October 2015: Neurotherapeutics: the Journal of the American Society for Experimental NeuroTherapeutics
Suzanne Bell, Corey Nida
This review summarizes the literature to date relating to pyrolysis and heated vapour ingestion of drugs of abuse. In this context, heating is referred to as smoking or pyrolysis, but these are generic descriptors that encompass numerous methods of vapour generation and inhalation. Depending on the amount of drug used, diluents and contaminants present, heating conditions, and the oxidative/reductive environment, many thermal decomposition products can be formed. In addition to the recognized hazard of rapid onset of pharmacological effects of the parent drug, thermal decomposition products may be pharmacologically active as well as acutely/chronically toxic...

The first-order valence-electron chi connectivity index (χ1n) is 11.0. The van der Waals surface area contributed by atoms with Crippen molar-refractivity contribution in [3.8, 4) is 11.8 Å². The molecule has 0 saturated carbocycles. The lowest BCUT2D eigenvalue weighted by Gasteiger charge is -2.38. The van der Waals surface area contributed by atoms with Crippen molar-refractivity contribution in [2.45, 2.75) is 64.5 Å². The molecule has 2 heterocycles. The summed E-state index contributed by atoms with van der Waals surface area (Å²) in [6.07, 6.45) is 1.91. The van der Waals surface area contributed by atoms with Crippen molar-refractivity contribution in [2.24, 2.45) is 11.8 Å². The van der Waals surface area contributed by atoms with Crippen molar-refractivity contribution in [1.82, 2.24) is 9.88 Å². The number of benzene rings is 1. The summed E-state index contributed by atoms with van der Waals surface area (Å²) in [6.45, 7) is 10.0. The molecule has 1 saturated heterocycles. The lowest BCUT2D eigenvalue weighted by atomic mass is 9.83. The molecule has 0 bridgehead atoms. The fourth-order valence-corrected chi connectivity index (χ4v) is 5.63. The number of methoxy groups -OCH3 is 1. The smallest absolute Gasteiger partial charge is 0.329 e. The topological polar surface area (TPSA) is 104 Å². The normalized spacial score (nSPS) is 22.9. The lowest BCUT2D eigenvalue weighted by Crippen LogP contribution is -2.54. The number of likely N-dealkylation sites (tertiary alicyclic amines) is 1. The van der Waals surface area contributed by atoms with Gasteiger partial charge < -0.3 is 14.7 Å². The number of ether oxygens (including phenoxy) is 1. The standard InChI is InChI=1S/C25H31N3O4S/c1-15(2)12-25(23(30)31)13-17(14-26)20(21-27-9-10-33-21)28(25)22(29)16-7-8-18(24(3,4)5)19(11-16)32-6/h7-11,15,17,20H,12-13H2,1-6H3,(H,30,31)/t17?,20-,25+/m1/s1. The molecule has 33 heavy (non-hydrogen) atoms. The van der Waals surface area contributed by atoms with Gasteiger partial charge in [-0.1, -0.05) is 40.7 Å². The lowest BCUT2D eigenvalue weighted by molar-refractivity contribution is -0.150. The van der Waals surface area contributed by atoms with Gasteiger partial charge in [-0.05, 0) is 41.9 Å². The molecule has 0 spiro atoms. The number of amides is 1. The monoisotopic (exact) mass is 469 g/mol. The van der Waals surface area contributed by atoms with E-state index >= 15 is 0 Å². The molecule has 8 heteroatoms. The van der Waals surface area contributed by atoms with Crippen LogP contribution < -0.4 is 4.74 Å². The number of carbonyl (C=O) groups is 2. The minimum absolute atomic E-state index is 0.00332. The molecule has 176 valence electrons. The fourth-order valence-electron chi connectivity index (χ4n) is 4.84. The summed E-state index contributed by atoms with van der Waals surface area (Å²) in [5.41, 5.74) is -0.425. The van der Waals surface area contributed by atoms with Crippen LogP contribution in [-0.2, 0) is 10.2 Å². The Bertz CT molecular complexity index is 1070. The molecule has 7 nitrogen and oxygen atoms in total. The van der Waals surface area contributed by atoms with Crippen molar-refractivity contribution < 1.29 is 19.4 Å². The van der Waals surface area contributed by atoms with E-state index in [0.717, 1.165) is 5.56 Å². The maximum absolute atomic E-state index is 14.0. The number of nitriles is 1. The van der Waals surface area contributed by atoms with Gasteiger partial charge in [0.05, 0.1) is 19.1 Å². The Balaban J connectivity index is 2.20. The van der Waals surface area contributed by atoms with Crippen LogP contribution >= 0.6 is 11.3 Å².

June 2015: Drug Testing and Analysis
Benzi Kluger, Piera Triolo, Wallace Jones, Joseph Jankovic
There is growing interest in the therapeutic potential of marijuana (cannabis) and cannabinoid-based chemicals within the medical community and, particularly, for neurological conditions. This interest is driven both by changes in the legal status of cannabis in many areas and increasing research into the roles of endocannabinoids within the central nervous system and their potential as symptomatic and/or neuroprotective therapies. We review basic science as well as preclinical and clinical studies on the therapeutic potential of cannabinoids specifically as it relates to movement disorders...